The poet Mary Oliver tells us this:
You do not have to walk for a hundred miles through the desert, repenting.
You only have to let the soft animal of your body love what it loves.
This is particularly pertinent at this time of year when cold, short days remind us that we are mammals—and, like other mammals, we have a drive to hide out during the dark months. We don't crawl like bears into our cozy caves, but we often want to.
Here in Minnesota, we know we feel differently from October through April than we do during the longer days of spring and summer. During those lighter, luxurious months, our "soft animal bodies" wake up: we have more bounce to our step, need less sleep, and feel more upbeat. Then, as winter approaches, many of us notice a disquiet that goes beyond the fear of the cold blasts coming our way.
Slowing down in winter is woven into our genes. Biologically, the issue is the length of the days, rather than the temperature or quality of the weather. When the days shorten, the brain produces more melatonin, making us feel more tired. Because the release of this sleep hormone is tied to the sunset, when the sun sets earlier, our body wants to go to bed earlier. You may notice that you feel very sleepy in the early evening.
Since most of us don't actually go to bed at 7 P.M., the effects of melatonin gradually wear off. By the time we do try to go to sleep, hours later, we may have gotten a second wind. Paradoxically, we may find ourselves staying up later than at other times of the year. Then when the alarm goes off in the dark the next morning, we may feel like that slumbering bear, unable to rouse ourselves for the day.
The tiredness that is so common during the winter months, then, is brought on by the shorter days and our common tendency to get out of sync with our natural circadian rhythms. If that were all that happened, we could live with it. But for a large number of people, it doesn't stop there. As many as 10% of us living in northern latitudes will develop significant symptoms of depression or anxiety. Another 25% or so will develop the milder versions of the same thing, known as Seasonal Affective Disorder, or SAD.
We pay a price for the extra melatonin that we make in the winter. The brain uses the chemical serotonin to produce melatonin, so as melatonin goes up, serotonin levels go down. If serotonin gets too low, we feel anxious, depressed and may have additional trouble sleeping. Sleepiness from untimely melatonin release and low serotonin levels create the common symptoms of SAD: sluggishness, loss of motivation, excess sleepiness and sad or anxious mood.
Taking the Bite Out of Winter
What can we do about this biological challenge? The answer is to trick your brain into thinking that it is actually summer.
1. Make the days longer.
The best way to do this is with very bright lights. Exposure to bright light early in the day mimics an earlier sunrise. When you experience those lights late in the day, it seems that the sun is actually setting later than it really is. I advise my patients to purchase a lightbox and use it for 30 minutes in the morning (before 8 A.M. if possible) and another 15-30 minutes late in the day (between 5-7 P.M.). It is especially helpful to use lights then if you get very sleepy in the early evening.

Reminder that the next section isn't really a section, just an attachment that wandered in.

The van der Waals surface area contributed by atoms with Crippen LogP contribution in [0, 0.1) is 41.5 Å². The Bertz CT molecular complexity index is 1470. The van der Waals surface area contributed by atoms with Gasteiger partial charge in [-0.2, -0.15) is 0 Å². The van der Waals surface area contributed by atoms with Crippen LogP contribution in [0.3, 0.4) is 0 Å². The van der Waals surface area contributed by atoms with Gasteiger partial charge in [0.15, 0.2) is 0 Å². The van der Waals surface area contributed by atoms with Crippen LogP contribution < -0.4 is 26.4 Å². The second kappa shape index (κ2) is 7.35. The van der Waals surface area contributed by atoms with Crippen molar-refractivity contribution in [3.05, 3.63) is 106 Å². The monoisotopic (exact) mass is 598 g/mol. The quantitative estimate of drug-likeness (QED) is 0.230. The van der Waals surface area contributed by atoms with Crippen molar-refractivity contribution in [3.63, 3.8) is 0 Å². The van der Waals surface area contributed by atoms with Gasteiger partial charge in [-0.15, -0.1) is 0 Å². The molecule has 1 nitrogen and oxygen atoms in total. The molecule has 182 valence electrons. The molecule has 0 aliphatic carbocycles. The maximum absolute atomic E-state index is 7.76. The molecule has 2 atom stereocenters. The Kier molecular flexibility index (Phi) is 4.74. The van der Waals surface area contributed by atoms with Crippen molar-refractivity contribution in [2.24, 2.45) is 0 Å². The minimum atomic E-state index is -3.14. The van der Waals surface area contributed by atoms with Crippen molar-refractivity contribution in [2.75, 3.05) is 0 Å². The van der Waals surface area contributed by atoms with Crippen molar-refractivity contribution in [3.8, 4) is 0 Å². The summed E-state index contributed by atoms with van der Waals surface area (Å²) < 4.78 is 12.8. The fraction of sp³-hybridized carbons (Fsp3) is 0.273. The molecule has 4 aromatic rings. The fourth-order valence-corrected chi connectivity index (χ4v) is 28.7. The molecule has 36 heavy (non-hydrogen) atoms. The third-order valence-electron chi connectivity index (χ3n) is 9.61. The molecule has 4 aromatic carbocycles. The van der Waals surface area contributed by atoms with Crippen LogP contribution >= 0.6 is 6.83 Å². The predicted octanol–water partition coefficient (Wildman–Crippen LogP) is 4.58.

2. Manage your sleep.
You may feel like sleeping a lot will be good for you, but it will usually make you feel even more sluggish. Aim for about eight hours per night, and try to get up at nearly the same time every day. If you sleep in by more than an hour, you will change your circadian rhythms. Avoid naps unless you sleep really well at night, and even then limit naps to 45 minutes or less in the early afternoon. If you need help falling asleep, consider trying a low dose of melatonin, which is available as a supplement without a prescription. I prefer using it only occasionally, and getting the sublingual form (that dissolves under the tongue). It works quickly, so you can wait and take it just before bedtime if you know it will be hard for you to fall asleep.
3. Eat like it's the middle of summer.
Think of how your body wants you to eat in the heat of summer: light, fresh foods, including lots of green vegetables and colorful fruits; modest amounts of lean protein; and few carbs and other comfort foods that become so prominent around the holidays.
4. Make more energy.
You make energy by expending energy. The best way to do this is through regular exercise. It is a cruel irony that those who may benefit most from vigorous exercise also have the hardest time doing it because of low motivation. It works best to start early in the season, before sluggishness sets in. Try to break a sweat, and work out for 30-45 minutes nearly every day if you can. Exercise in the late afternoon may help to reduce the early evening fatigue, and also improve sleep.
5. Add a few nutritional supplements.
Here is my supplement recipe for warding off the winter blues:
- B complex (or a very good multivitamin): aim for at least 50 mg of vitamin B6; 100 mcg of vitamin B12; and 400 mcg of folate daily. Take half the dose twice daily, with breakfast and dinner.
- Omega 3 (fish oil or ground flaxseed): Take at least 1,000 mg twice daily
- Vitamin D3: 1,000-2,000 mg daily. Consider getting a vitamin D blood level through your primary physician, as some people need even higher doses.